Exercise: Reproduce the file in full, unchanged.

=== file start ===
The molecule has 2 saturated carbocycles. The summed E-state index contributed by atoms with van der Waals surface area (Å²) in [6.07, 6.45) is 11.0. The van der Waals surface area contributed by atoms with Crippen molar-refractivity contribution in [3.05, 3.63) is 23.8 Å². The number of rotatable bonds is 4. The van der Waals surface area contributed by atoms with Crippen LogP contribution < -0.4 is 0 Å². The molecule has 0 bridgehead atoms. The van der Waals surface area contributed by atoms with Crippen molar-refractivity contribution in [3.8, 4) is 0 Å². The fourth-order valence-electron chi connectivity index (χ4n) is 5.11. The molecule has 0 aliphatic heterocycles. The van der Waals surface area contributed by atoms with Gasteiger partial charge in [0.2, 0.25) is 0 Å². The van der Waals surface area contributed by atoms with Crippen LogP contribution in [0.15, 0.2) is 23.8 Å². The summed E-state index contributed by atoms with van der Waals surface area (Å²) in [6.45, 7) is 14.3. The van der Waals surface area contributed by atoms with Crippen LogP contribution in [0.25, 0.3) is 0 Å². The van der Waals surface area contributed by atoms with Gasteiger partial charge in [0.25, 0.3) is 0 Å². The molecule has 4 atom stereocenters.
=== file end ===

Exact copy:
The molecule has 2 saturated carbocycles. The summed E-state index contributed by atoms with van der Waals surface area (Å²) in [6.07, 6.45) is 11.0. The van der Waals surface area contributed by atoms with Crippen molar-refractivity contribution in [3.05, 3.63) is 23.8 Å². The number of rotatable bonds is 4. The van der Waals surface area contributed by atoms with Crippen LogP contribution < -0.4 is 0 Å². The molecule has 0 bridgehead atoms. The van der Waals surface area contributed by atoms with Crippen molar-refractivity contribution in [3.8, 4) is 0 Å². The fourth-order valence-electron chi connectivity index (χ4n) is 5.11. The molecule has 0 aliphatic heterocycles. The van der Waals surface area contributed by atoms with Gasteiger partial charge in [0.2, 0.25) is 0 Å². The van der Waals surface area contributed by atoms with Crippen LogP contribution in [0.15, 0.2) is 23.8 Å². The summed E-state index contributed by atoms with van der Waals surface area (Å²) in [6.45, 7) is 14.3. The van der Waals surface area contributed by atoms with Crippen LogP contribution in [0.25, 0.3) is 0 Å². The van der Waals surface area contributed by atoms with Gasteiger partial charge in [0.25, 0.3) is 0 Å². The molecule has 4 atom stereocenters.